Controlled inconsistency

What designing Greek can teach most typeface designers

Thursday 29 October, 11:40 (40 minutes)

Mr Gerry Leonidas, Senior Lecturer in Typography, University of Reading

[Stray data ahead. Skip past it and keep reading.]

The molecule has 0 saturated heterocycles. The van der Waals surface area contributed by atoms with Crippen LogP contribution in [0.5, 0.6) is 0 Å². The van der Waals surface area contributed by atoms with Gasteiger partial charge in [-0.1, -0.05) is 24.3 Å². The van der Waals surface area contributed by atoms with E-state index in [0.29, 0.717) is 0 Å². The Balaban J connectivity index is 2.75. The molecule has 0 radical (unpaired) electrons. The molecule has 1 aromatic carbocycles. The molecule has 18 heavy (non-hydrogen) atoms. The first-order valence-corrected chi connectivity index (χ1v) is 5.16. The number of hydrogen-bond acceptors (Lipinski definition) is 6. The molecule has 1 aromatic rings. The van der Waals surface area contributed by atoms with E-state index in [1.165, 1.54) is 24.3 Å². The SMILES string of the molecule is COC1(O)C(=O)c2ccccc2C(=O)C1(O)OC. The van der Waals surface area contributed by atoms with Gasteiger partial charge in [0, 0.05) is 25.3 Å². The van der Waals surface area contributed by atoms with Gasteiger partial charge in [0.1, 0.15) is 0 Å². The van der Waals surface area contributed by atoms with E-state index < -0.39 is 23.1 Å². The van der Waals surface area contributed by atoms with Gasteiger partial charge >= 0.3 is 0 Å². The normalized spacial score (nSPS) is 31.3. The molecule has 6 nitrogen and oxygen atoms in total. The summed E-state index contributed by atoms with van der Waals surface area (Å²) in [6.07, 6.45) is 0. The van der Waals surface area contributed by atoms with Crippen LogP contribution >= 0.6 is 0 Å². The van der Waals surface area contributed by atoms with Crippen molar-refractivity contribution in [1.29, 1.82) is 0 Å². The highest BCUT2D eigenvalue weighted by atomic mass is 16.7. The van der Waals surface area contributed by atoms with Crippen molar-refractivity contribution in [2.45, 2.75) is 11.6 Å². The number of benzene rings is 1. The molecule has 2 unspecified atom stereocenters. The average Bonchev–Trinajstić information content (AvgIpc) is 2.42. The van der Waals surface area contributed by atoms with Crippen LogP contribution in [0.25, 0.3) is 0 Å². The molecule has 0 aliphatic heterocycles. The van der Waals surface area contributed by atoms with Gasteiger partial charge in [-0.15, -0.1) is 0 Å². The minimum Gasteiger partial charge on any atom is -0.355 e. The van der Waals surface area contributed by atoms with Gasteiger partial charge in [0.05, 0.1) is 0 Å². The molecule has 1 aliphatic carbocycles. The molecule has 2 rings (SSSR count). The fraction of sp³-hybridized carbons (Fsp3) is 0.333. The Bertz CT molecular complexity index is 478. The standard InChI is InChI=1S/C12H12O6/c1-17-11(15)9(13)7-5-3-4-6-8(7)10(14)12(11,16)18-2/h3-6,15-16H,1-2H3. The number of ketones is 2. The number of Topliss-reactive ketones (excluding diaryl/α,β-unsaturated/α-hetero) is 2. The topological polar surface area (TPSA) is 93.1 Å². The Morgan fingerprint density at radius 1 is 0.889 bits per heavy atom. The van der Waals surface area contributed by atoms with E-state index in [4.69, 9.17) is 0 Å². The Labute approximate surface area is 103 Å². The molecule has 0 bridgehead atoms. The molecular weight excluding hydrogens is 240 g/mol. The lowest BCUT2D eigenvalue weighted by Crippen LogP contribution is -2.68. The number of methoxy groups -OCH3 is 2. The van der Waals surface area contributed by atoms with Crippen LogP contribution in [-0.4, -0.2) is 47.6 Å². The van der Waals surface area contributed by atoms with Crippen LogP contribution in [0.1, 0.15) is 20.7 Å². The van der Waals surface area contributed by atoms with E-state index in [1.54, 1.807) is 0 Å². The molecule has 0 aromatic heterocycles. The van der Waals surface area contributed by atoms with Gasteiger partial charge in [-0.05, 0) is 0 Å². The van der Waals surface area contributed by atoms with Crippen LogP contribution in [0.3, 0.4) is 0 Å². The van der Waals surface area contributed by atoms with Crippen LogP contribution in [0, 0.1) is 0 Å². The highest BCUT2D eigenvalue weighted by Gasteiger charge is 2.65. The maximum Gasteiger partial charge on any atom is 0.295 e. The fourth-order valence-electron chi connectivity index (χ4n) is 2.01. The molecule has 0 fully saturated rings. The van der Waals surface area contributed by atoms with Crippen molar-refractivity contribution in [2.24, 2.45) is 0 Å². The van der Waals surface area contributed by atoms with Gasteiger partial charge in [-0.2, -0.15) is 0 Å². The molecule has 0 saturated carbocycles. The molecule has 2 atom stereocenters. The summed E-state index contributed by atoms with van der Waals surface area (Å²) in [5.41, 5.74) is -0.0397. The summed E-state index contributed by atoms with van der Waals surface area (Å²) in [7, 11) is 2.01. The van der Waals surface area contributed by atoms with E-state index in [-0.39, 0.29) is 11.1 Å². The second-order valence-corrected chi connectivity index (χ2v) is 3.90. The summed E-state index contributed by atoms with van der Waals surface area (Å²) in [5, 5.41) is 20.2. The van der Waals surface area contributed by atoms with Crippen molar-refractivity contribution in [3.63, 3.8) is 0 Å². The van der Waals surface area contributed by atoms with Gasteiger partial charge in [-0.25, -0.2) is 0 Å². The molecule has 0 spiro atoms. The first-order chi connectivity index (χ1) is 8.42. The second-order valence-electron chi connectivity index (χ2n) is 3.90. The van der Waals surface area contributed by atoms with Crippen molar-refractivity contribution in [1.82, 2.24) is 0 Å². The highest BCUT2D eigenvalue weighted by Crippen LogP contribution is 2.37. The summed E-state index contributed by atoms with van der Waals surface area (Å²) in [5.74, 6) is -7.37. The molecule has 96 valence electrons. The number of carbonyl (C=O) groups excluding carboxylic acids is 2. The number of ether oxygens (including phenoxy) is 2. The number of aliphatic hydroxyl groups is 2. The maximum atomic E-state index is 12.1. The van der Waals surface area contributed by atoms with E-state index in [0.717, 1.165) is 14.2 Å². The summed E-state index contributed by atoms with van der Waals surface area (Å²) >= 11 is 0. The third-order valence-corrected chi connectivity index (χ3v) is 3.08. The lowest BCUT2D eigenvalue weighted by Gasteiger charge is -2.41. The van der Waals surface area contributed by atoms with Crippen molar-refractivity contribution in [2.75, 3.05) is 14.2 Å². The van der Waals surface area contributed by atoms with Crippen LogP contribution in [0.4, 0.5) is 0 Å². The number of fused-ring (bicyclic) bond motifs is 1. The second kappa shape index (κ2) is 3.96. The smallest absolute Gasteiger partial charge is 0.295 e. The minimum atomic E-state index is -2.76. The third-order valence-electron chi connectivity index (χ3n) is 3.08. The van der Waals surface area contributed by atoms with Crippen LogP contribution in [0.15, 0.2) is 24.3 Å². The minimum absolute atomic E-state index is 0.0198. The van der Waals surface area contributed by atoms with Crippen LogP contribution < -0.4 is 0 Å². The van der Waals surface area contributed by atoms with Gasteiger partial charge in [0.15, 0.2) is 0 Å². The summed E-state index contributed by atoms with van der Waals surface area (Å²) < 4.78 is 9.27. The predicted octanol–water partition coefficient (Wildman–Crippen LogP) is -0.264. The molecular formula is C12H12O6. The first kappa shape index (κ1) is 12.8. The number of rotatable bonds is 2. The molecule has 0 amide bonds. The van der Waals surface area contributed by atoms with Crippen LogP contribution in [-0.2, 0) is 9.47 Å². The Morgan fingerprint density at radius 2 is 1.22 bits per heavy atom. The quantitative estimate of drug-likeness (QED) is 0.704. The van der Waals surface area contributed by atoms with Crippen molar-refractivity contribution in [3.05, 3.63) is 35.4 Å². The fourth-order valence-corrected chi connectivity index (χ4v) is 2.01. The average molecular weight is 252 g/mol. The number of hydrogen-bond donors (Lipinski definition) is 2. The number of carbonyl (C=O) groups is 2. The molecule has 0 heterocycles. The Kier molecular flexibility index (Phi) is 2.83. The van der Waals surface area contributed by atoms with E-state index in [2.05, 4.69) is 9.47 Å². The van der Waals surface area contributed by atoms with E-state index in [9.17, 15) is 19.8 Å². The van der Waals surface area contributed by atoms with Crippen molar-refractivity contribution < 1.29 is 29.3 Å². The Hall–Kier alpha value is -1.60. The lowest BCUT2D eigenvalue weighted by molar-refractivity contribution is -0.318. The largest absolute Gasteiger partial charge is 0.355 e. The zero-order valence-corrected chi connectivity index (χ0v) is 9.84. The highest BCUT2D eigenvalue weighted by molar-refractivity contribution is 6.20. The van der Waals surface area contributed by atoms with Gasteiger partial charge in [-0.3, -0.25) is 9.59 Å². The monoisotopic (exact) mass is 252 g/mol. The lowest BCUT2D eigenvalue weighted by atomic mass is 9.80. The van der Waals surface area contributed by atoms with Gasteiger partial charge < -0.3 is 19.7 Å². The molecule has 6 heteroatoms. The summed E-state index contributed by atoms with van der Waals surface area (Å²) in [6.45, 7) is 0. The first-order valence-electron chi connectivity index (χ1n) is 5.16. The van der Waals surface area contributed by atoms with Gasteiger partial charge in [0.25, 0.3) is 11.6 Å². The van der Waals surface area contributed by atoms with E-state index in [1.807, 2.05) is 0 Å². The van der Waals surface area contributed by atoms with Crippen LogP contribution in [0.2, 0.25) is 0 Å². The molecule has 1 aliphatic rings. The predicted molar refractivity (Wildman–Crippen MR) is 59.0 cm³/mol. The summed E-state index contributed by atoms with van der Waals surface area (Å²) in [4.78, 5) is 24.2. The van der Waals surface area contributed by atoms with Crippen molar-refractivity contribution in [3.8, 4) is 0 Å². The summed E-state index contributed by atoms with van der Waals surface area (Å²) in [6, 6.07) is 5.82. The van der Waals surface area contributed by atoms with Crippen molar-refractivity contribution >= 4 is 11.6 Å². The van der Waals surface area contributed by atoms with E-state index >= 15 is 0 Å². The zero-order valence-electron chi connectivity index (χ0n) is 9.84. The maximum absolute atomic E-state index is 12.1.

Until designers learns how to achieve a consistent, homogeneous texture in their typefaces, they will think it is the most difficult aspect of the task. Then, the moment the grey is harmonious, the white and black bits intertwine smoothly, and all the fitting is done, it will become obvious that the tricky bit is just beginning: in the shadows of consistency lie the dangers of blandness and banality. With few exceptions, the Latin script has managed to excise most of the vitality associated with writing to the ephemeral domain of display typefaces. But, as anyone who has attempted to design a Greek typeface can testify, the Greek script exists on a knife edge between typographic uniformity and the excesses of a drunk scribe escaping his creditors. If you want a crash course on re-thinking how you design typeforms, Greek is all you need.